ALLEN PARK, Mich. -- Detroit Lions coach Jim Caldwell wouldn’t say Friday whether or not he’s been told if he would be returning to the club for the 2018 season or not.
“If I was, I wouldn’t discuss it with you or anything of that nature,” Caldwell said.
Caldwell deflected a question about whether or not he intends to coach in 2018, too, saying that it “depends what the Lord has planned for me, how about that.”
Caldwell said he isn’t concerned about his future -- a message he’s steadfastly held whenever he’s been on the hot seat in Detroit over the past three seasons. His only focus, he said, is on this Sunday against the Packers. He also said he doesn’t tell his family anything different and that they go about their business normally.
The 62-year-old is on the hot seat despite a 35-28 record as Lions coach with two playoff appearances in four seasons. He has the second-best winning percentage of any Lions coach in the modern era at .556, with Potsy Clark (.669 winning percentage from 1931 to 1936), Buddy Parker (.671 from 1951 to 1956), Dutch Clark (.636 from 1937 to 1938) and Joe Schmidt (.558 from 1967 to 1972) being the only coaches in franchise history who lasted more than one season with better winning rates than Caldwell.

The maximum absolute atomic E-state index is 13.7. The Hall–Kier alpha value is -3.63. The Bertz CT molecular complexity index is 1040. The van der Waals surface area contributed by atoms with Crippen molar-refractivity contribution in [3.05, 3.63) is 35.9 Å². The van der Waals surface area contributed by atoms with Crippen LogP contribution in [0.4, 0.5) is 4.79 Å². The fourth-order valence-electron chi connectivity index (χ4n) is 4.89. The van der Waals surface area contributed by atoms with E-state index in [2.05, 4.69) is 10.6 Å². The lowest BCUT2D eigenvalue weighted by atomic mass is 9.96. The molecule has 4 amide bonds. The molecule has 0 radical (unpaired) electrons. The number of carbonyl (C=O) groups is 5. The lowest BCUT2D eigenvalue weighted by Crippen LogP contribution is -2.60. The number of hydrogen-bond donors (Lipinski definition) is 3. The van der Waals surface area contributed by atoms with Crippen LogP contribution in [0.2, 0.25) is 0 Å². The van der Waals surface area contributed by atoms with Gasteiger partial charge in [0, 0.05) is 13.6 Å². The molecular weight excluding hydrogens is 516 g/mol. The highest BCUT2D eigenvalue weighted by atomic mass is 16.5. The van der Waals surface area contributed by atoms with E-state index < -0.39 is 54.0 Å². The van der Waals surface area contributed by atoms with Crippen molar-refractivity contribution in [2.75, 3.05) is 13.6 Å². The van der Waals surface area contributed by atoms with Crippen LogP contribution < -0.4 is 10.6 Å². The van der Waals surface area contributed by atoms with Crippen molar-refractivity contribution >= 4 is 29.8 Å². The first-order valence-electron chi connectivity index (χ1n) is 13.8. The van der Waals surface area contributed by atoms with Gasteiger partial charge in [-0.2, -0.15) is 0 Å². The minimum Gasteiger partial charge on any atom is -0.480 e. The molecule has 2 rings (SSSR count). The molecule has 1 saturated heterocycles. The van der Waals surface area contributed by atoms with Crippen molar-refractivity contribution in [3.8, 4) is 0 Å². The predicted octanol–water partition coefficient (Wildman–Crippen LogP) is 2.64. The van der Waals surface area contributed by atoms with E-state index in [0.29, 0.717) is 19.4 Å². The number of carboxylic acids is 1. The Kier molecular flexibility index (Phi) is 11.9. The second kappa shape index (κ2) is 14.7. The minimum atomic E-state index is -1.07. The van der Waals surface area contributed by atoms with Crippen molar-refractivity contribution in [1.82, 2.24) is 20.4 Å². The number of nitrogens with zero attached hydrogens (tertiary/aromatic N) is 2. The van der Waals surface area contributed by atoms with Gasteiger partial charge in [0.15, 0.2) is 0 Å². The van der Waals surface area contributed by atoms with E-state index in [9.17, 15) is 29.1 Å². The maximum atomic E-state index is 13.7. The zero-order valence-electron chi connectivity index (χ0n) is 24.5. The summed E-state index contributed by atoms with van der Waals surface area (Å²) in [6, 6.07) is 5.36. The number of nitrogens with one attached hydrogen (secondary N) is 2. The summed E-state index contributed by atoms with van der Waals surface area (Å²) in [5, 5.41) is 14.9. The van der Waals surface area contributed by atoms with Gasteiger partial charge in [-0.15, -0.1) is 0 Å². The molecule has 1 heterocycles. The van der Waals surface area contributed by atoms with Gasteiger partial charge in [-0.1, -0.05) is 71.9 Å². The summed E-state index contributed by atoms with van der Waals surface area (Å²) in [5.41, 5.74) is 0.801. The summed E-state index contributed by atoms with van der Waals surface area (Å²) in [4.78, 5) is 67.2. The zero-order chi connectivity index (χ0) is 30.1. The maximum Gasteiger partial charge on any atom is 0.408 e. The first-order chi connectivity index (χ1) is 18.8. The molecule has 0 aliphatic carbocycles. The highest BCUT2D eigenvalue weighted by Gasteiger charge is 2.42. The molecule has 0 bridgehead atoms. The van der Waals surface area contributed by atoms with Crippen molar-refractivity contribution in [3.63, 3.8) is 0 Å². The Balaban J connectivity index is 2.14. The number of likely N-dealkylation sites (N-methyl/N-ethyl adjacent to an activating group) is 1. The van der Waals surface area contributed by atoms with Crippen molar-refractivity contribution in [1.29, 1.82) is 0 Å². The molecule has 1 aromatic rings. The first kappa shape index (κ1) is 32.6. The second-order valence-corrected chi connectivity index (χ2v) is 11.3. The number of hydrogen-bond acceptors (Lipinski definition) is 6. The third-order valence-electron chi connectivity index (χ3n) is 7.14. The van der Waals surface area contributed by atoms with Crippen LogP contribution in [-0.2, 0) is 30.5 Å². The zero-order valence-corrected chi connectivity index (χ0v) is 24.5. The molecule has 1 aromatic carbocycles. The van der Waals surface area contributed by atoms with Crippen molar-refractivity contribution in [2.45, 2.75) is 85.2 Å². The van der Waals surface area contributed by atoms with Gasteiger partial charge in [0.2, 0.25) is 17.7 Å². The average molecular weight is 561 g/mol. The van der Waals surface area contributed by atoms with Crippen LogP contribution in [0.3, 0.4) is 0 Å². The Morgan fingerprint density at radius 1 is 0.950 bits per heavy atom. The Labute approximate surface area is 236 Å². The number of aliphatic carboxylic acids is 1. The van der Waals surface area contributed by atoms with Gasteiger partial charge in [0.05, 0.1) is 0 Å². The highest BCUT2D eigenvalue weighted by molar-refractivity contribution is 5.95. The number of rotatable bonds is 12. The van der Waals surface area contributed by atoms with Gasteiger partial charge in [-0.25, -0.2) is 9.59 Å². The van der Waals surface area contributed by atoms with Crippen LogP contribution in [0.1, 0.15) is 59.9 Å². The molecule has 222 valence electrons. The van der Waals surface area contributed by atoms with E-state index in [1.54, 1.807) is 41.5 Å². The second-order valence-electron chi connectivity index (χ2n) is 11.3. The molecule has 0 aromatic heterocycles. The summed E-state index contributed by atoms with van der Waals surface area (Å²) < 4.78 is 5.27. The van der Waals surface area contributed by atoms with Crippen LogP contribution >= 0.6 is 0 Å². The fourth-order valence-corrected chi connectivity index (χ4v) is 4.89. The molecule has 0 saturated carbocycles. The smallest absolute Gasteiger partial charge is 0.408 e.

Only six Lions head coaches who have been with the club for more than one season have posted overall winning records, and before Caldwell, none since Schmidt had a 43-35-7 record from 1967 to 1972.
Caldwell said the process of evaluation for everything begins Monday, including player evaluations and, likely, Caldwell.
Caldwell said his message to his team this weekend won’t be different than it has been in weeks past. He said he won’t mention any questions about his future -- and that he hasn’t done that in the past, either. Players have largely supported Caldwell and almost to a man speak highly of their fourth-year coach, who they often praise for taking care of them well.
He also was instrumental in Matthew Stafford’s development, as he’s become a top-10 quarterback, statistically. He’s increased his completion percentage, cut down his interceptions and largely has become a better decision-maker. Caldwell deflected credit for this earlier this week, but the changes -- both statistically and just with the eye test -- have been obvious.
When asked if he deserves to coach the Lions in 2018, Caldwell joked that he was waiting for the question because he’s been asked it multiple years.
“The fact of the matter is that’s not for me to judge,” Caldwell said. “I do my job. I work at it. I work at it hard. I deal with my people fairly. We try to win as many games as we possibly can. That decision is up to someone else, not me.”